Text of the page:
My continuing work with the Friends of English Avenue organization and the City of Atlanta has allowed me to further investigate public data, specifically to solving issues of property abandonment. My previous project included a static map of properties reported in the Grove Park neighborhood and a public SMS service for reporting more properties. This was geared more towards data gathering and speculation on its representation. Now, I’ve added functionality to make this tool more useful for both government and citizens. This includes interaction capabilities to provide per-property data, such as address and date of its report as vacant, as well as who or what organization owns the property, as reported by the government in a public database. Further work is needed on the interface; however, the functional backend is a significant advancement and allows for quick and easy import of more data given the necessary affordances on a future front-end interface.
Anyone can report any property to VacantFinder via SMS and then automatically inserted into a database. This database is then downloaded and cached on the client’s machine and displayed via its Google map interface. The current points listed on the map are simply for this presentation and are all together representative only of the Grant Park neighborhood, one of the areas in Atlanta with the highest density of abandoned properties. Once each point is downloaded and mapped, the user may click one to view its address and date reported as vacant or hover over one to quickly preview its address. Next, the service automatically downloads another database of properties registered with the city government. Once it downloads (this may take a few seconds), clicking a property will also compare that address to all addresses in the city’s database for matches and display its owner on success. One future improvement to VacantFinder is to provide better feedback for the user as the large databases download. VacantFinder is now an extensible platform on which developers may build civic media tools related to properties in Atlanta. The data can also be exposed like an API via developer toolkits such as Chrome’s Web Inspector and Firefox’s Firebug console, as well as the PHP script that accepts URL queries as database commands.
The Economist recently profiled how other major cities open their data to the Internet via APIs and public databases. Chicago, for example, provides its data in raw format, assuming developers will know what to do with it, rather than a pre-formatted presentation like an annotated map. Instead, by allowing citizen developers to access the data in its raw form, the responsibility of government lies in its transparency rather than delivery of some prepared artifact. Whereas this data has been available by demand, it only existed as poorly formatted print-outs from my personal experience. By formatting city data in a machine-readable way, this data can be manipulated by those of us who can open that data further to show it as information. For example, Atlanta is initializing its own city data portal (“Open Data”) and piloted it for use by the Govathon competition series, attracting developers and designers to build civic media tools.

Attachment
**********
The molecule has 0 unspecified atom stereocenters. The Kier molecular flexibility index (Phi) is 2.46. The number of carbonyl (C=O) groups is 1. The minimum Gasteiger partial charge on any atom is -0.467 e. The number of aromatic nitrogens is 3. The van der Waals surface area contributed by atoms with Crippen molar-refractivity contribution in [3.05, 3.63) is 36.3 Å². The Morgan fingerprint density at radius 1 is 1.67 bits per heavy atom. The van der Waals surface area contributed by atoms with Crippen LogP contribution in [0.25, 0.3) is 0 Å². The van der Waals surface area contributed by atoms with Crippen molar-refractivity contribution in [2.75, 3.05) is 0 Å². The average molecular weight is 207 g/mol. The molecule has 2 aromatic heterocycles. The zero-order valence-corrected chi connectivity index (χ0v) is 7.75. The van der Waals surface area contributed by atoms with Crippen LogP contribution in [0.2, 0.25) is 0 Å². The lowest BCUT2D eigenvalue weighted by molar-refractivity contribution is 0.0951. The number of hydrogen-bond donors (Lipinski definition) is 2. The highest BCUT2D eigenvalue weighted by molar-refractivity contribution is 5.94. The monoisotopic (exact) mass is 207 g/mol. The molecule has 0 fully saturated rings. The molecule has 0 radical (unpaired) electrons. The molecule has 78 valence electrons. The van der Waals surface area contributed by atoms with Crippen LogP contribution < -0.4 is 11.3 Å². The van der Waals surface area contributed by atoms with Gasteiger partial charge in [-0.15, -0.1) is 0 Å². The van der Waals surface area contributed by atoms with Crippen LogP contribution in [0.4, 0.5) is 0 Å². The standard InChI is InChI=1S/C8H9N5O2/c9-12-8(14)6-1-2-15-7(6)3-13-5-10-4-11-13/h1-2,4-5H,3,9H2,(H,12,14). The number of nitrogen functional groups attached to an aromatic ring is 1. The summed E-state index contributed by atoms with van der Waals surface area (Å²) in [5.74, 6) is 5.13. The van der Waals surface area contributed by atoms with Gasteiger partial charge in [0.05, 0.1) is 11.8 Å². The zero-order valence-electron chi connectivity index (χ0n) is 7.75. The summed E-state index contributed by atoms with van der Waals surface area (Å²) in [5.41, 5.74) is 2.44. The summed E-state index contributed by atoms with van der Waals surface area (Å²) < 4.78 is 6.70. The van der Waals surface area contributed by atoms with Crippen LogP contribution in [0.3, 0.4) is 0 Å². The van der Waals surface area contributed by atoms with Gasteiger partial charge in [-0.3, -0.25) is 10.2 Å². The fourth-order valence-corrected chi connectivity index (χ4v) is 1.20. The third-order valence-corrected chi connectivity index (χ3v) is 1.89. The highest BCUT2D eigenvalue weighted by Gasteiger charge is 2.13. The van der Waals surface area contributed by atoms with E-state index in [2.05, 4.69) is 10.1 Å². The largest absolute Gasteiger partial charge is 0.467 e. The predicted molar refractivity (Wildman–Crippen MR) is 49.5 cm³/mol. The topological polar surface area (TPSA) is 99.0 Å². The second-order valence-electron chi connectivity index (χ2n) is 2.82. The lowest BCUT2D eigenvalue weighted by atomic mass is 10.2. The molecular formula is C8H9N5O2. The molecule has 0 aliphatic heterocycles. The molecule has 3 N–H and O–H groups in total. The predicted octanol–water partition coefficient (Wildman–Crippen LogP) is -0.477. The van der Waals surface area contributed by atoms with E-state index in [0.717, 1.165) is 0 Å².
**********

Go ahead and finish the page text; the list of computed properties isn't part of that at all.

Raw, loosely organized data is like scattered leaves, all important individually but not readily usable by the public. By raking these leaves together into a form such as a map, the data becomes information or fact as a message is made in its formation. Interaction with the data can also allow this data to be refactored within boundaries to change the data’s perspective to truth. By allowing the public to enter their own data alongside this other information, it becomes truth. If the public is allowed to modify and add their own information, which they would trust by default, to shared public resources such as cities’ open data projects, then perhaps people will better identify with and trust the city around them.
The government as well as citizen-level organizations like Neighborhood Planning Units (NPUs) could find the data useful when presented this way. For example, if neighborhoods were outlined on the map and a large number of vacancies fell into a particular neighborhood, then that neighborhood’s NPU would be more likely to communicate this issue to its constituents. Providing history with the data could even allow a sort of storytelling application to be built atop VacantFinder. Perhaps a time-lapse animation of properties being reported as vacant and then removed when re-occupied would show vacancy shifting across the city or changing frequency over time. This could be overlaid with other time-lapsed presentations of information civic media tools may provide, allowing a simple way to identify correlations in city-wide issues.
VacantFinder is a visualization framework that other civic media tools may be built upon. It explores ways to help citizens engage with and to contribute to their rightful place in government and to allow the same citizens improved access to public information, decreasing the distance between capitol hill and main street.
“By the Numbers.” The Economist 7 Apr. 2013. Web.
Open Data. City of Atlanta. Web. <https://atlanta.demo.socrata.com/>.